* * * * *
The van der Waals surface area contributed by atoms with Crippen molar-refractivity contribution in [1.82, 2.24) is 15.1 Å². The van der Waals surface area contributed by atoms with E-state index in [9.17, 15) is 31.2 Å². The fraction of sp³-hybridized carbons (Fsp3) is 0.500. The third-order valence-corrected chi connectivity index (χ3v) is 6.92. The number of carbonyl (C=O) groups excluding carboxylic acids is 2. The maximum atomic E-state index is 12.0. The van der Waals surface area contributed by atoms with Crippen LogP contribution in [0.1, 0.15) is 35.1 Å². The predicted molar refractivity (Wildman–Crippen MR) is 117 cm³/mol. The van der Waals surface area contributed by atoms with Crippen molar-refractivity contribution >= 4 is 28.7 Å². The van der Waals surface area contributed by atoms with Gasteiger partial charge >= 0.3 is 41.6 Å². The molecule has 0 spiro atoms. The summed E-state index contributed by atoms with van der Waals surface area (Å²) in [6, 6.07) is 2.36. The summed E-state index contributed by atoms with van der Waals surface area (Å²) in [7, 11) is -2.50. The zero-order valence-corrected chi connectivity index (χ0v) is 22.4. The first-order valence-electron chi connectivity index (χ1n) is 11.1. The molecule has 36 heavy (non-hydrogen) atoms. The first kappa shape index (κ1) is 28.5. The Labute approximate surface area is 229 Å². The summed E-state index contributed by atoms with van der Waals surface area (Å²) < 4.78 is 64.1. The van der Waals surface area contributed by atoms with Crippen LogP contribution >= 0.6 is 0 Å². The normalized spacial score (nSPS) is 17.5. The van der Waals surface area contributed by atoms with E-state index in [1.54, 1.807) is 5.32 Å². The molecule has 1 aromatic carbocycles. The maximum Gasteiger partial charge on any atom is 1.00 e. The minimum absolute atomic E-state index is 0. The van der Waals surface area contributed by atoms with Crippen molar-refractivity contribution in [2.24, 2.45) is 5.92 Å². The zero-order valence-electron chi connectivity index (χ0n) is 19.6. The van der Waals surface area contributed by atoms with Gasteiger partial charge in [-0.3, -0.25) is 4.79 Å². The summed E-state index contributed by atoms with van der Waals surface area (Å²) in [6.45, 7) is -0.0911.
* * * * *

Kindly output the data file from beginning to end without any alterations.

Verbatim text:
The van der Waals surface area contributed by atoms with Crippen molar-refractivity contribution in [1.82, 2.24) is 15.1 Å². The van der Waals surface area contributed by atoms with E-state index in [9.17, 15) is 31.2 Å². The fraction of sp³-hybridized carbons (Fsp3) is 0.500. The third-order valence-corrected chi connectivity index (χ3v) is 6.92. The number of carbonyl (C=O) groups excluding carboxylic acids is 2. The maximum atomic E-state index is 12.0. The van der Waals surface area contributed by atoms with Crippen LogP contribution in [0.1, 0.15) is 35.1 Å². The predicted molar refractivity (Wildman–Crippen MR) is 117 cm³/mol. The van der Waals surface area contributed by atoms with Crippen molar-refractivity contribution >= 4 is 28.7 Å². The van der Waals surface area contributed by atoms with Gasteiger partial charge >= 0.3 is 41.6 Å². The molecule has 0 spiro atoms. The summed E-state index contributed by atoms with van der Waals surface area (Å²) in [6, 6.07) is 2.36. The summed E-state index contributed by atoms with van der Waals surface area (Å²) in [7, 11) is -2.50. The zero-order valence-corrected chi connectivity index (χ0v) is 22.4. The first-order valence-electron chi connectivity index (χ1n) is 11.1. The molecule has 36 heavy (non-hydrogen) atoms. The first kappa shape index (κ1) is 28.5. The Labute approximate surface area is 229 Å². The summed E-state index contributed by atoms with van der Waals surface area (Å²) < 4.78 is 64.1. The van der Waals surface area contributed by atoms with Crippen LogP contribution >= 0.6 is 0 Å². The normalized spacial score (nSPS) is 17.5. The van der Waals surface area contributed by atoms with E-state index in [1.54, 1.807) is 5.32 Å². The molecule has 1 aromatic carbocycles. The maximum Gasteiger partial charge on any atom is 1.00 e. The minimum absolute atomic E-state index is 0. The van der Waals surface area contributed by atoms with Crippen molar-refractivity contribution in [2.24, 2.45) is 5.92 Å². The zero-order valence-electron chi connectivity index (χ0n) is 19.6. The van der Waals surface area contributed by atoms with Gasteiger partial charge in [-0.3, -0.25) is 4.79 Å². The summed E-state index contributed by atoms with van der Waals surface area (Å²) in [6.45, 7) is -0.0911.